The kingdom of Atlantica where music is forbidden, the youngest daughter of King Triton, named Ariel, discovers her love to an underground music club and sets off to a daring adventure to bring restoration of music back to Atlantica.
Samuel E. Wright,
After having found a magic locket which shows the kingdom of Atlantica, Melody decides to run away from home and find the truth behind it. Ariel eventually discovers that her daughter has run away after being told by Sebastian. Ariel must turn back into a mermaid to go into the sea once more to find her missing daughter. However, Ursula's crazy sister, Morgana, intends to take control over the entire ocean. Ariel and her friends must stop Morgana from accomplishing the mission that Ursula failed and save Melody from her evil clutches.Written by
While watching this entry in Disney's endless parade of DTV (direct to video) sequels, I didn't know whether to laugh, cry, or vomit when I saw what they had done to the movie that first got me interested in Disney movies. I just don't know where to start badmouthing this one.
While watching the movie, I saw that Ariel had developed a non-existent personality. What have they done to her?? I know she's grown up, and I know she's no longer the focus of the story, but that's no excuse to make her dull as dishwater. However, maybe good old Ariel might have been a better protagonist than the one we were given. There was something about her daughter, Melody, that didn't sit right with me at all. Maybe it was her many attempts to try to sound "cool" without ever once failing to sound annoying. "What's shakin'??" Ariel would never, NEVER have said that! Nor would Sebastian, Flounder, or Scuttle acted the way they did in this movie. It's as if they took their humorous parts from the original movie and overemphasized it. I was especially mad that Scuttle wasn't only dumb; it was as if he had received a lobotamy! What was up with him? This isn't the Scuttle that introduced us to the dinglehopper and the snarfblat!! I'd be surprised if this Scuttle knew his beak from his...well, let's move on. The villains were lame! Using Ursula's sister as the villain was an uninspired choice, but she was my favorite of the baddies. Undertow was completely uneccessary. Or maybe he was, seeing as how Cloak and Dagger NEVER SPOKE! Cloak and Dagger were a sorry attempt at redoing Flotsam and Jetsam. F&J were eerie; they sent chills up your spine everytime they spoke or slithered around. C&D were...well, they were there. And speaking of ineffectual duos, let's discuss Tip and Dash. What exactly was their purpose in the movie, other than comic relief that was sorely missing comedy? There are so many other flaws in characters, but I don't want to go into that right now.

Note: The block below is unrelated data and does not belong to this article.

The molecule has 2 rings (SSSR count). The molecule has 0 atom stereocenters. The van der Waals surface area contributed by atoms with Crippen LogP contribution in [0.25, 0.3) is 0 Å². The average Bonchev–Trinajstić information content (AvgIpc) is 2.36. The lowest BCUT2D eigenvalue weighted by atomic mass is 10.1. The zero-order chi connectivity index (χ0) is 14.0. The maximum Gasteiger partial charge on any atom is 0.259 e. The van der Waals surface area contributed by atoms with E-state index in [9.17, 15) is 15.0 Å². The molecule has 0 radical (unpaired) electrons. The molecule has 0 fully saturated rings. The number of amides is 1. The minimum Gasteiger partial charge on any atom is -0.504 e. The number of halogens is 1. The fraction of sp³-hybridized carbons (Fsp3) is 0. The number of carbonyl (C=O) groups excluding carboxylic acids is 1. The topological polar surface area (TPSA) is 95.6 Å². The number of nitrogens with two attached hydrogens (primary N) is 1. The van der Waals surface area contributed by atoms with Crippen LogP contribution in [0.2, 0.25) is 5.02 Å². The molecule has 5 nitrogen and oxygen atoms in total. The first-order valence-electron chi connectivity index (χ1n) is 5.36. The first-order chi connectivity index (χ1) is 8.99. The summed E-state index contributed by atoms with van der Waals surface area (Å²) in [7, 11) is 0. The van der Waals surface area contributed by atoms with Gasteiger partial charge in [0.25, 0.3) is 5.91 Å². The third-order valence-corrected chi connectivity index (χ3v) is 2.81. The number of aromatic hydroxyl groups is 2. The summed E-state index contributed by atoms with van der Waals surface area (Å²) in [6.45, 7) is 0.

Art direction, design, etc. was sorely lacking as it is in all DTV Disney films. The characters looked kinda like their original counterparts, but the coloring was way too bright and garrish. It's as if they threw away the subtle coloring scheme used for "Little Mermaid" (including ariel, the color they invented for Ariel's fins) and traded them for happy little pastels, taking away any depth or realism the look might have had.
Voices, voices, voices. Most of the original cast came back for this one (thank goodness), but the performances didn't seem to have that energy from the first movie. As for the new voices, Tara Charendoff's Melody was rather annoying. She's just great as Bubbles on "Powerpuff Girls", but that doesn't seem to translate well here. Maybe it was just the stupid lines fed to her. Prince Eric's new voice would be okay if it wasn't friggin' Yakko Warner from "Animaniacs"! Don't get me wrong; Rob Paulsen was wonderful on "Animaniacs", but he sounds nothing like the original Prince Eric. (Compliment or criticism? You decide.)
Well, I suppose I should wrap this up now; I'm sure I'm over the word limit and that this is the longest review I've ever written. I'm not really sure why I'm wasting this much space on a movie that's such a waste of space. I suppose I had to defend the honor of the original "Little Mermaid", but the movie can prove itself. I say that we burn all copies of DTV sequels, especially this one and the upcoming "Hunchback II", which looks like it will be another tragically horrible treatment of a Disney classic.
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